I will wait and see what he says, but I do find it difficult to conceive that what he states will differ radically from the official WH written “Petraeus Report.” In addition, I would hardly point to Senate approval as some sort of vote of confidence in Petraeus- shouldn’t need to remind you that Gonzalez also received Senate approval. I am actually hard-pressed to think of a situation in which a President has not received approval for his general. If I remember correctly, the general consensus was that the President deserves, in a time of war, to have the man he thinks is best to run the war. That is not so much an endorsement of Petraeus as it is a statement of principle.

    As to why I tend to, at this time, distrust Petraeus, there are several reasons. The staged trips to the Green Zone, the unwillingness to provide verifiable data, and, I will admit, he is in my eyes (perhaps unfairly) smeared by his relationship to Bush. Some may seize upon this as a sign of “Bush Derangement Syndrome,” at this point, at this late stage in the administration, I characterize it as “common sense.” Has there been anyone who has had the full faith and confidence of this President who, upon further inspection after their departure, not turned out to be a complete shill?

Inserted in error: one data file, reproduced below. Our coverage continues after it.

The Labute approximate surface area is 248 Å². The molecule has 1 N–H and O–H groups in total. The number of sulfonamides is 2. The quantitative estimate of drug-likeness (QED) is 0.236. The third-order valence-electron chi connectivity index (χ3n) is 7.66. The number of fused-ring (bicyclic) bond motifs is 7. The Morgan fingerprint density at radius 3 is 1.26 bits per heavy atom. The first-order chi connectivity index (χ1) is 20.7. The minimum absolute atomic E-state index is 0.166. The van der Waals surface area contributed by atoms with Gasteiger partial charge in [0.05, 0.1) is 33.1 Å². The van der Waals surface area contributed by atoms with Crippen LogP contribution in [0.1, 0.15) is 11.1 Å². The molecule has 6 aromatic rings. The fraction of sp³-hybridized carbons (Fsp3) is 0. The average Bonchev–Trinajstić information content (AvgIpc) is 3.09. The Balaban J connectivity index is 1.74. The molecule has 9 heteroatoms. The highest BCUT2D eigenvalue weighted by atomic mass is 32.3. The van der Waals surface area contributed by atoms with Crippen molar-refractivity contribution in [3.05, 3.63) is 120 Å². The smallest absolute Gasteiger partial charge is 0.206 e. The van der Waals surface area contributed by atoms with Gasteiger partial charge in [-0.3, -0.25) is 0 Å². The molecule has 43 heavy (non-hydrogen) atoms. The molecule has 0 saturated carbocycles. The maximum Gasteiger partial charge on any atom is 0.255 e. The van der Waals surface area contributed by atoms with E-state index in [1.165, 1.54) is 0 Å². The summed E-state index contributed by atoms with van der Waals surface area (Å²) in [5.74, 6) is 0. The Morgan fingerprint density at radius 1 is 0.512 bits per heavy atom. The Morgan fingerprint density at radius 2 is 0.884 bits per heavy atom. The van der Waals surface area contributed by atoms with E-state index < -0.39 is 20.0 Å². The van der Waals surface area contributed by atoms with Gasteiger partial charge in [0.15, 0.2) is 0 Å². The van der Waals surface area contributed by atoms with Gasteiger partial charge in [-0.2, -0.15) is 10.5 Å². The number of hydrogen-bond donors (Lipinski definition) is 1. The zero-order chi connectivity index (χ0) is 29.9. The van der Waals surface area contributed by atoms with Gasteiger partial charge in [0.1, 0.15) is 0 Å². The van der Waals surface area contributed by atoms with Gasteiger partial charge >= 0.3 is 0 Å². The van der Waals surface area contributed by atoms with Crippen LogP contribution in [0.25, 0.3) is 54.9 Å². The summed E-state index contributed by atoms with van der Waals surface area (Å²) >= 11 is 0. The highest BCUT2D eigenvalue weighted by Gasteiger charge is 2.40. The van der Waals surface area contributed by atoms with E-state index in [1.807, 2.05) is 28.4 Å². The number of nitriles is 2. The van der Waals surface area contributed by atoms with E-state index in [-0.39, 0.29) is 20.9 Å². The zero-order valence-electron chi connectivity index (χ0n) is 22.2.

Again, maybe Petraeus will surprise us all and we will see some much needed honesty in his testimony- honesty that will provide a certain clarity to the debate so that we can move forward and make the best choice out of what are surely a number of bad choices. That would be refreshing. I am, however, not hopeful. In his Draper interview, Bush made it pretty clear what he is doing, and it is pretty clear (to me at least) what this September 11th extravaganza is designed to accomplish- kicking the can down the road.